Firewood / Woodfuel - Where does it come from?
Some wood, mainly oak, comes from our own broad-leaved woodland. This woodland is managed non-commercially, with the emphasis on increasing bio-diversity and wildlife, notably woodland flowers, birds and bats.
The material that is burnt as firewood, is usually the poor quality or ‘low-grade’ timber that is not suitable for construction, furniture, fencing or other long-term options.
The ‘raw’ or ‘base’ material is derived from a number of sources. It can be a ‘primary’ product, as a result of scheduled woodland management operations eg ‘coup felling’ or ‘thinning’, or it may be a secondary or ‘by-product’, such as the material obtained from ‘tree surgery’ or arboricultural tasks, sometimes known as ‘arisings’.
Sometimes trees and forests can be damaged by strong winds and storms, resulting in fallen trees and branches, described as ‘wind -blow’. Quite a lot of timber can be made available from the salvage operation.
Usually the best timber is sent to a sawmill to be cut into planks and beams. When the round logs are sent on a first run through a saw another source of woodfuel is created. The sawmiller cuts the outer or rougher parts of the log, in order to obtain the better quality inner wood, or ‘heartwood’. These outer pieces, known as ‘slabs’ or ‘cants’ , will dry quickly, can then be sold as firewood.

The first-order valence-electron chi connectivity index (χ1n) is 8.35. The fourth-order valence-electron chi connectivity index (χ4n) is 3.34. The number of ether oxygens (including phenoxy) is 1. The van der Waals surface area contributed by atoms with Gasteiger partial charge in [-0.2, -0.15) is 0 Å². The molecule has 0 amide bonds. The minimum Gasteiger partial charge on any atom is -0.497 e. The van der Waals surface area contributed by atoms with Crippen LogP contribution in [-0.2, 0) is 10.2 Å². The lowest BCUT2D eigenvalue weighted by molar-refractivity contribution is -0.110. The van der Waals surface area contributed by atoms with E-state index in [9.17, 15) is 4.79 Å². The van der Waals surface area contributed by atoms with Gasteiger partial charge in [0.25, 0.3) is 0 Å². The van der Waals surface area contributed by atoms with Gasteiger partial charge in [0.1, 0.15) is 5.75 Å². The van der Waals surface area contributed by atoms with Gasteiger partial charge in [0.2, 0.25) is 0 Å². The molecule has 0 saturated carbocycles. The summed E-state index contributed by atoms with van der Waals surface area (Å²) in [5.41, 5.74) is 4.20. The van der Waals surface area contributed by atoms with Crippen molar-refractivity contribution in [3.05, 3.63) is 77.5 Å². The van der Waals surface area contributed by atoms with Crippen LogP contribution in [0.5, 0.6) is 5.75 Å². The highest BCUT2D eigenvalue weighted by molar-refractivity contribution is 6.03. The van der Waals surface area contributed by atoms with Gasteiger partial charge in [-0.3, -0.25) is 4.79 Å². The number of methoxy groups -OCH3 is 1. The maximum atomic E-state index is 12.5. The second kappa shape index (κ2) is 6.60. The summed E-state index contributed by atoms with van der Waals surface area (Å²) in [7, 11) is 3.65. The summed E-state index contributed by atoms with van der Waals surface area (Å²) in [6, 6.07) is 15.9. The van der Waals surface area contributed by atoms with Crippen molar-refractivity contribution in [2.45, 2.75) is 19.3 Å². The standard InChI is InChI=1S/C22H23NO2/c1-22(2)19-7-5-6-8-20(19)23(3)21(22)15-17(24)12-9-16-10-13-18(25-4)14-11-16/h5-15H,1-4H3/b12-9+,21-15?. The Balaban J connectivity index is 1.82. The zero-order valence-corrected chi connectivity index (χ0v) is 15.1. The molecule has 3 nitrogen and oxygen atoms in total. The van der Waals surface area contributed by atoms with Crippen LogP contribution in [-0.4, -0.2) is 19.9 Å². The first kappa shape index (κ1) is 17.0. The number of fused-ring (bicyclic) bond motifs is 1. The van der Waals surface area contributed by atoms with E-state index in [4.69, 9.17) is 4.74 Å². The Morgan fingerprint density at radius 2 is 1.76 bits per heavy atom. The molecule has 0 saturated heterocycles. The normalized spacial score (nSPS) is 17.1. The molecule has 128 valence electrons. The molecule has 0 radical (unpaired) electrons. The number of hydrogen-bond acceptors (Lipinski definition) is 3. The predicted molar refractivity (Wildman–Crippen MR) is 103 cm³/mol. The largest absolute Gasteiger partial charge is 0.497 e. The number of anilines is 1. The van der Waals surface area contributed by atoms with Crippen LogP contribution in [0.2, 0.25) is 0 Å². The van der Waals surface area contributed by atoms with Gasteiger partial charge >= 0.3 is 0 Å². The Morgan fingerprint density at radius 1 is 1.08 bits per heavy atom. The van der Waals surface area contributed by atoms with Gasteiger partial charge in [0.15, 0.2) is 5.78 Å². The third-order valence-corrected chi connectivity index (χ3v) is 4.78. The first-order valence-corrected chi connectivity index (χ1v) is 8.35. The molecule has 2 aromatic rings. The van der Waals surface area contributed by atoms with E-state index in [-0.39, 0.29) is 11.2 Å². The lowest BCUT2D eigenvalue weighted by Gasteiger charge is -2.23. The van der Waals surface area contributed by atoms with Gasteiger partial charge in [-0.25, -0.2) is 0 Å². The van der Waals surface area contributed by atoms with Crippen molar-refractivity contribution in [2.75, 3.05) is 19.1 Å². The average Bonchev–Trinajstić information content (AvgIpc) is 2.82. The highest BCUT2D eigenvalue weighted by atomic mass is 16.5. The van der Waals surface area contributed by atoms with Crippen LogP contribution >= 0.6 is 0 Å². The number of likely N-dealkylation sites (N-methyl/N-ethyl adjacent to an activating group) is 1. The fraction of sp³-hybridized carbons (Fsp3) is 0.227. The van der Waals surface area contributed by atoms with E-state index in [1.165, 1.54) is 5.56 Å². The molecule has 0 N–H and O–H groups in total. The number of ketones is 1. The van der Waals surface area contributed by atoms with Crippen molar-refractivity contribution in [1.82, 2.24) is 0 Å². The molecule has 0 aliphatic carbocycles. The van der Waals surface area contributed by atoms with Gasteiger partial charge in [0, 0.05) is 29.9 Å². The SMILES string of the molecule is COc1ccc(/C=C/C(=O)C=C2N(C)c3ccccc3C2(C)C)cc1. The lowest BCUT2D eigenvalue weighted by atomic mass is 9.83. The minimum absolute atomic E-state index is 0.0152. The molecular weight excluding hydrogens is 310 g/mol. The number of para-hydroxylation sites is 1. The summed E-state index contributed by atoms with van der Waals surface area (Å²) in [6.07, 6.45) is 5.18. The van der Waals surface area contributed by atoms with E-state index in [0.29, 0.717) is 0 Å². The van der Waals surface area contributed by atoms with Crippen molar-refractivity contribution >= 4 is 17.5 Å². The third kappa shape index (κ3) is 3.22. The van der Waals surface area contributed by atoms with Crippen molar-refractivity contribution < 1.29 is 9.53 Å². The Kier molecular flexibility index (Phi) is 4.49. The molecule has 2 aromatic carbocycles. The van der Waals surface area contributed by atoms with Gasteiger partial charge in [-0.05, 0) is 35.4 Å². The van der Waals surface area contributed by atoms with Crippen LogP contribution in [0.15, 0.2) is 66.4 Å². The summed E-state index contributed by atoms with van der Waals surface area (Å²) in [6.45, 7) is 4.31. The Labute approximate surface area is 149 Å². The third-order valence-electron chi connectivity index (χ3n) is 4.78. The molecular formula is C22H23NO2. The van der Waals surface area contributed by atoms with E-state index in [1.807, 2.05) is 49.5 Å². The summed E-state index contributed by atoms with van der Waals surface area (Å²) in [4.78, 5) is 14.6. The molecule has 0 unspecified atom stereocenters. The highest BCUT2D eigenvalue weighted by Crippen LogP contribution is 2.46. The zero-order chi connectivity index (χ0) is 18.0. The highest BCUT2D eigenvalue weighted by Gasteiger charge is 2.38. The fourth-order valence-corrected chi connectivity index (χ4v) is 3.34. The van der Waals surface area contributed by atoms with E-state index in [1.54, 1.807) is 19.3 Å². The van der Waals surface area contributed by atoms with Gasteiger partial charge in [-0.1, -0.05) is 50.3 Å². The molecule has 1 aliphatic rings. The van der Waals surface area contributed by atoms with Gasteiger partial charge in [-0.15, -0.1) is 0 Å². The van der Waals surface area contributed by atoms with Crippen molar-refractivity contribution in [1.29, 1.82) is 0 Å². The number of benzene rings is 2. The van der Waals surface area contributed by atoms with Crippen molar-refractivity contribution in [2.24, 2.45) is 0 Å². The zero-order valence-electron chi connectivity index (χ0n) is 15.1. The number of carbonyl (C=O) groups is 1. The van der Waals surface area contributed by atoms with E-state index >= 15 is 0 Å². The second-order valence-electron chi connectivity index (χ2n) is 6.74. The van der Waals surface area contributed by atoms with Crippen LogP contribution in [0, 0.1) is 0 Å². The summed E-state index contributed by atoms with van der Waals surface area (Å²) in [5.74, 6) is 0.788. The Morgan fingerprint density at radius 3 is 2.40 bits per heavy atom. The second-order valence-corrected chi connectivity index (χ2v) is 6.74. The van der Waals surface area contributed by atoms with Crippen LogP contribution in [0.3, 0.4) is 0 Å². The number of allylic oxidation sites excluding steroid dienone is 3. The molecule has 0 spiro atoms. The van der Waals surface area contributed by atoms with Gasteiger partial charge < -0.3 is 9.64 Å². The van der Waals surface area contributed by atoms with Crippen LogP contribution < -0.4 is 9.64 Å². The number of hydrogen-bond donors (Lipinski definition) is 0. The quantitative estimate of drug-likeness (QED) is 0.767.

Woodlands and forests when managed sustainably can provide many forms of woody material, that if cut from ‘incremental ‘ growth, (ie the amount of wood that the tree has grown in a year ) can provide a continuous supply, without reducing the volume of timber contained therein. It can have many beneficial effects, without damaging the environment, often enhancing wildlife and increasing bio-diversity.
When woodlands are managed sustainably, timber becomes available as the result of forest management operations such as thinning & coppicing. Thinning is done when space between the trees becomes tight, being overcrowded and growth becomes restricted. A solution is to remove the poorer specimens, leaving room for the better quality trees to grow bigger and straighter, perhaps ending up as sawn material used for furniture and other long term uses such as construction.
Under these circumstances, the carbon contained in the timber is ‘locked-up’ for as long as possible, perhaps only released again after many years, possibly when centuries have passed. A good ‘carbon sink’ is created from young trees that are growing quickly, especially after older wood has been harvested, and the remaining stump is allowed to re-grow, as happens with ‘coppicing’.